FCC Adopts DTV-Related Items


In a long-delayed public meeting, the FCC took a number of steps late Wednesday to advance the DTV transition.

The commissioners voted unanimously, but not without some dissent and caveat, to adopt the items.

No discouraging word was heard on the unanimous decision to require analog TV sets to carry labels letting viewers know they will need to be modified for over-the-air reception after the transition.

The FCC proposed the following label: "This television receiver has only an analog broadcast tuner and will require a converter box after February 17, 2009, to receive over-the-air broadcasts with an antenna because of the Nation’s transition to digital broadcasting. Analog-only TVs should continue to work as before with cable and satellite TV services, gaming consoles, VCRs, DVD players, and similar products."

There was less unanimity on a proposal to define signal degradation and viewability as it pertains to cable's carriage of a broadcaster's TV signal after the transition to digital.

The FCC is seeking comment on whether requiring cable to carry TV station signals in both analog and digital formats after the transition is necessary to meet the 1992 Cable Act's requirement that cable must deliver a "viewable" signal of any station opting for mandatory carriage (must-carry).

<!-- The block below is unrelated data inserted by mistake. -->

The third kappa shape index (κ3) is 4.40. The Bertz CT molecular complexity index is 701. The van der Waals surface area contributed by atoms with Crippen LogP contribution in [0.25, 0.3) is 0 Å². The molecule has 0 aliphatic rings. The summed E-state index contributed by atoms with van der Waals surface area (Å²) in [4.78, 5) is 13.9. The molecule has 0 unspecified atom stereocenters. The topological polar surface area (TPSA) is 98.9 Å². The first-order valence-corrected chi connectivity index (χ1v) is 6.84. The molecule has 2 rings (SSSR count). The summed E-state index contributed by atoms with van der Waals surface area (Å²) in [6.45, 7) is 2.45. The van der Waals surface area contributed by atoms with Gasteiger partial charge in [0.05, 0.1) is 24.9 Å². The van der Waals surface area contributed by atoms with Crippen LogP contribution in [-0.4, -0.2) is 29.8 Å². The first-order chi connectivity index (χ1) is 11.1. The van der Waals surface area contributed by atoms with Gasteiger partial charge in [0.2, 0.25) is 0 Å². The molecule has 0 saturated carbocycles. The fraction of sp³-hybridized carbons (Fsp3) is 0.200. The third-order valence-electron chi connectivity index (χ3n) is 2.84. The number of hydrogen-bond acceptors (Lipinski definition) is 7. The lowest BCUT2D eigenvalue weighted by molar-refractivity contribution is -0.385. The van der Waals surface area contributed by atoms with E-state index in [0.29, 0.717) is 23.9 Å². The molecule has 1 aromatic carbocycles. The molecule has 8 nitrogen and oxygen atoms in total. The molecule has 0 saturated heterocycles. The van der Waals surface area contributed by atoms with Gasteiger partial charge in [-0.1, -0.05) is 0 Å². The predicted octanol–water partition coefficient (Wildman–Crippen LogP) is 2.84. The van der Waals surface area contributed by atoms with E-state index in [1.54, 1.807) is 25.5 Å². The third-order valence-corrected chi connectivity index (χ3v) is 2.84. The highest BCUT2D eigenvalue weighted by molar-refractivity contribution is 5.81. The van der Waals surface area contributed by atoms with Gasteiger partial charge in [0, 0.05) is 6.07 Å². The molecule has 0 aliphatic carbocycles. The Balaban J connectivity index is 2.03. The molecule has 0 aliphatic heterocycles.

Commissioner Jonathan Adelstein pointed out that the commission had earlier rejected the dual carriage proposal, and should "fully consider the consequences" before trying again.

He also suggested there was some disconnect with the FCC forcing either dual carriage or expensive set-top converters (to covert its digital signal to analog) while at the same time not allowing cable to provide lower-cost set tops.

Commissioner Robert McDowell said that while the commission needs to insure that cable subs get access to higher quality DTV signals, he said he wished the commission had refrained from offering any specific proposals.

He also said he had questions about mandating carriage in both analog and digital.

Chairman Kevin Martin did not share those reservations, saying that cable should not be allowed to "just cut off signals" and said that he didn't think that consumers should be "forced to rent a set-top box."

Finally, the FCC took the first steps toward guidelines for its fall auction of analog TV spectrum in the UHF band being reclaimed in the transition to digital. The commission proposes a mix of geographic sizes for the parcels of spectrum being auctioned, and sets build-out requirements on winning bidders. It also put out for comment a proposal by Frontline Wireless to create a public-private interoperable emergency communications network.

Commissioner Michael Copps said he did not oppose putting the Frontline proposal out for comment, and called the proposal a "tantalizing prospect," but only if it worked. He said he was not at all sure that a dual-purpose network "will actually deliver the network they so desperately need." He said he needed assurances the network would work for public safety.

The proposal is for a network run for commercial purposes but turned over to public safety in times of catastrophe. Copps said he was concerned about the commercial customer trapped in a building whose call wouldn't go through because the network had been turned over to public safety.